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02 November 2006


DLT £14.95 (0-232-52535-8); Church Times Bookshop £13.45

reviewed with

WHEN ISLAM AND DEMOCRACY MEET: Muslims in Europe and in the United States
Jocelyne Cesari
Palgrave Macmillan £25 (0-312-29401-8); Church Times Bookshop £22.50

TAKEN together, these two very different studies illuminate the diversity, predicaments, and controversies exercising contemporary Muslims, not least in the West. Geaves, a professor of religious studies at University College, Chester, offers a useful thematic study of how the various dimensions of contemporary Islam are understood today - the doctrine of God, the nature of the Prophet, Islamic law, the significance of the umma (world-wide Muslim community), Sufism, the status of women, martyrdom, jihad, and fundamentalism.

Much of the material is framed to capture the passionate, often sectarian, debates within Islam, as well as between Muslim and non-Muslim scholars. Thus the chapter on martyrdom is suggestively subtitled: "The Shi'a doctrine of suffering opposed to the Sunni doctrine of 'Manifest Success'".

Geaves's text serves as a useful entry point for undergraduate and general reader alike. Each chapter provides a readable summary of recent academic - largely non-Muslim - scholarship, enriched by Geaves's own specialist interests, umma and Sufism.

The book's focus is contemporary Islam, but its main weakness is that it reads rather like a view from nowhere in particular. This contrasts with Cesari' s clear focus on Western Europe and the United States.

Cesari is an Arabist and French political scientist who now lectures in Islam at the Harvard Divinity School. Her book is an innovative, comparative study of Muslim communities in the West, and the mutual transformations of Islam and Western societies.

Part 1 examines ways in which nationalism and secularism are being reconfigured through interaction with Muslim communities, while Islamic practice in the West is being individualised. Part 2 focuses on two distinct, imaginative re-appropriations of the umma in the West: one, defensive and reactive, which includes a theology of hate; the other, the production and consumption of Islam on the internet, which signals an acceptance of modernity.

Part 3 explores the crisis in religious authority, and the emergence of different sorts of religious leaders. This section also reviews the rethinking of Islamic thought that is beginning to occur in the West.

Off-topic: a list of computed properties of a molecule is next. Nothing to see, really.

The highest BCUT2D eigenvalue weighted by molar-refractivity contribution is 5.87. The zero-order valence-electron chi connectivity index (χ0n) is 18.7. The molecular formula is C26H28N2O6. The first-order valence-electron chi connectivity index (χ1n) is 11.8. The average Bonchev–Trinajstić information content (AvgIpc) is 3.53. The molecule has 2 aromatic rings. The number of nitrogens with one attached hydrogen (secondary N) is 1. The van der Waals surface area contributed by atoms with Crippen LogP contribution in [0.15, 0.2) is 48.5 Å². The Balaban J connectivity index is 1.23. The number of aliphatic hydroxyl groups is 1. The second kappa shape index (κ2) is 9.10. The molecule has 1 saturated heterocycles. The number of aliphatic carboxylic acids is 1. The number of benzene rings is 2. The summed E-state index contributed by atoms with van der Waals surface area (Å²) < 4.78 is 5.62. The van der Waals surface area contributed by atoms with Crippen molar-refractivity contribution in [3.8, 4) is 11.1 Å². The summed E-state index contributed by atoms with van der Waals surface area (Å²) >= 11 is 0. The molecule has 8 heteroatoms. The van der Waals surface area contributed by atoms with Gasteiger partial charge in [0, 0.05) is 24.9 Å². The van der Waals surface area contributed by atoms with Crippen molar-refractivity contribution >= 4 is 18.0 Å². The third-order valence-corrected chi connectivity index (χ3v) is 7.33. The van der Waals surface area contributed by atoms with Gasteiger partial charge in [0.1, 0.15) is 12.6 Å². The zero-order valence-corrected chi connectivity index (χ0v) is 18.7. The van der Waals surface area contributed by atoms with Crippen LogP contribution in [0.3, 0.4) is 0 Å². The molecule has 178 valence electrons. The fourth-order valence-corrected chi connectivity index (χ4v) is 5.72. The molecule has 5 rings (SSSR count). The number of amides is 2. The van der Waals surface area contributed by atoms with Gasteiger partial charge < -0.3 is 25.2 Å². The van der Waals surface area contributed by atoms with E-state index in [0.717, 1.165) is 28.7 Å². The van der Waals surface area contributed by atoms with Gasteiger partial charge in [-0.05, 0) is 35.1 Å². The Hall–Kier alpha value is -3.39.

A welcome feature of this study is that it is interwoven with a series of interviews with a wide range of Muslims, male and female. Many represent a new generation of young Western Muslim scholars who have a constituency in both Europe and the US. Readers who have followed the anguished debates in the British media post-7/7 will recognise at least two of these names: Professor Tariq Ramadan, who is based in Switzerland and is the charismatic grandson of the founder of the Muslim Brotherhood in Egypt; and Shaykh Hamza Yusuf, an American convert and exponent of an open and engaged form of Sufism.

Both studies concur in the importance of the media's often stereotyping and misrepresenting Muslim communities. Geaves rightly draws attention to ways in which Muslim communities respond in kind, drawing on a rich anti-Christian and anti-Western polemical tradition. Neither author makes allowances for improvements, at least over the past five years, in the UK: any reader of the British newspapers will have noticed significant new Muslim voices in the mainstream press, from the hijab-wearing Anila Beg in The Sun, and Burhan Wazir in The Times, to Ziauddin Sardar in the New Statesman.

Cesari is more at home with Islam in the Arab world; Greaves has a surer grasp of Islam in South Asia. Inevitably, Cesari has a greater understanding of France than of the UK. Too often, France provides - almost unconsciously - a template for Europe. Her comments on "secularism" in Europe are shaped by France 's laïcité rather than by England's Anglican establishment.

One of the great strengths of Ceasari's work, however, is her insistence that the uneven success of distinct Muslim communities in integrating in the West turns, in part, on the institutional space given to religion, methods of acquiring citizenship, and the degree of multicultural tolerance. This varies significantly across European countries. In this regard, she makes some fascinating comparisons between the US and Europe.

Most readers will gain from both these works a deepened sense of the travail of contemporary Islam. Cesari offers, in addition, a most useful review of rethinking within Western Islam, especially with regard to Islamic law as a minority, and the issues of human rights, secularism, gender, and apostasy. She observes, acutely, that "the democratisation of Islamic religious authority does not necessarily imply its liberalisation."

Disappointingly, neither work takes the measure of the importance and investment of the mainstream Churches in Christian-Muslim relations since Nostra Aetate. Surprisingly, Lloyd Ridgeon's edited volume Islamic Interpretations of Christianity does not appear in either bibliography. 

Dr Lewis is Inter-Faith Adviser to the Bishop of Bradford, and lecturer in Peace Studies at Bradford University.

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